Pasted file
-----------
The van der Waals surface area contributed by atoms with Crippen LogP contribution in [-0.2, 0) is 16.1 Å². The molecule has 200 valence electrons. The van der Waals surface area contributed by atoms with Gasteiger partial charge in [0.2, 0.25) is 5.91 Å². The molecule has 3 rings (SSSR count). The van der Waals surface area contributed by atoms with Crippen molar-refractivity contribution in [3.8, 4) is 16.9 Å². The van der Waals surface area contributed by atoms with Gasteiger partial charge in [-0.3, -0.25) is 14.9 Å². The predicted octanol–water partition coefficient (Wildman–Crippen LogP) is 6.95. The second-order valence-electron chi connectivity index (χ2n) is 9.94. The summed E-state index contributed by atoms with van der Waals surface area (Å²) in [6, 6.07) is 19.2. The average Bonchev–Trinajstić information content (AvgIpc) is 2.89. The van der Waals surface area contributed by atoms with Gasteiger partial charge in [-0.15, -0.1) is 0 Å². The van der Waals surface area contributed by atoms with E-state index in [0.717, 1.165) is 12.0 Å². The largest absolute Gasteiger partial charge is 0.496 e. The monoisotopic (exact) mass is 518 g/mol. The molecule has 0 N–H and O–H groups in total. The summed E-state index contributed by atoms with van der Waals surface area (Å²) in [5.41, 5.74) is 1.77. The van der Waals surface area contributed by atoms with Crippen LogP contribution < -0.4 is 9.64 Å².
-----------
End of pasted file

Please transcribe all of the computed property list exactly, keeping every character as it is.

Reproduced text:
The van der Waals surface area contributed by atoms with Crippen LogP contribution in [-0.2, 0) is 16.1 Å². The molecule has 200 valence electrons. The van der Waals surface area contributed by atoms with Gasteiger partial charge in [0.2, 0.25) is 5.91 Å². The molecule has 3 rings (SSSR count). The van der Waals surface area contributed by atoms with Crippen molar-refractivity contribution in [3.8, 4) is 16.9 Å². The van der Waals surface area contributed by atoms with Gasteiger partial charge in [-0.3, -0.25) is 14.9 Å². The predicted octanol–water partition coefficient (Wildman–Crippen LogP) is 6.95. The second-order valence-electron chi connectivity index (χ2n) is 9.94. The summed E-state index contributed by atoms with van der Waals surface area (Å²) in [6, 6.07) is 19.2. The average Bonchev–Trinajstić information content (AvgIpc) is 2.89. The van der Waals surface area contributed by atoms with Gasteiger partial charge in [-0.15, -0.1) is 0 Å². The van der Waals surface area contributed by atoms with E-state index in [0.717, 1.165) is 12.0 Å². The largest absolute Gasteiger partial charge is 0.496 e. The monoisotopic (exact) mass is 518 g/mol. The molecule has 0 N–H and O–H groups in total. The summed E-state index contributed by atoms with van der Waals surface area (Å²) in [5.41, 5.74) is 1.77. The van der Waals surface area contributed by atoms with Crippen LogP contribution < -0.4 is 9.64 Å².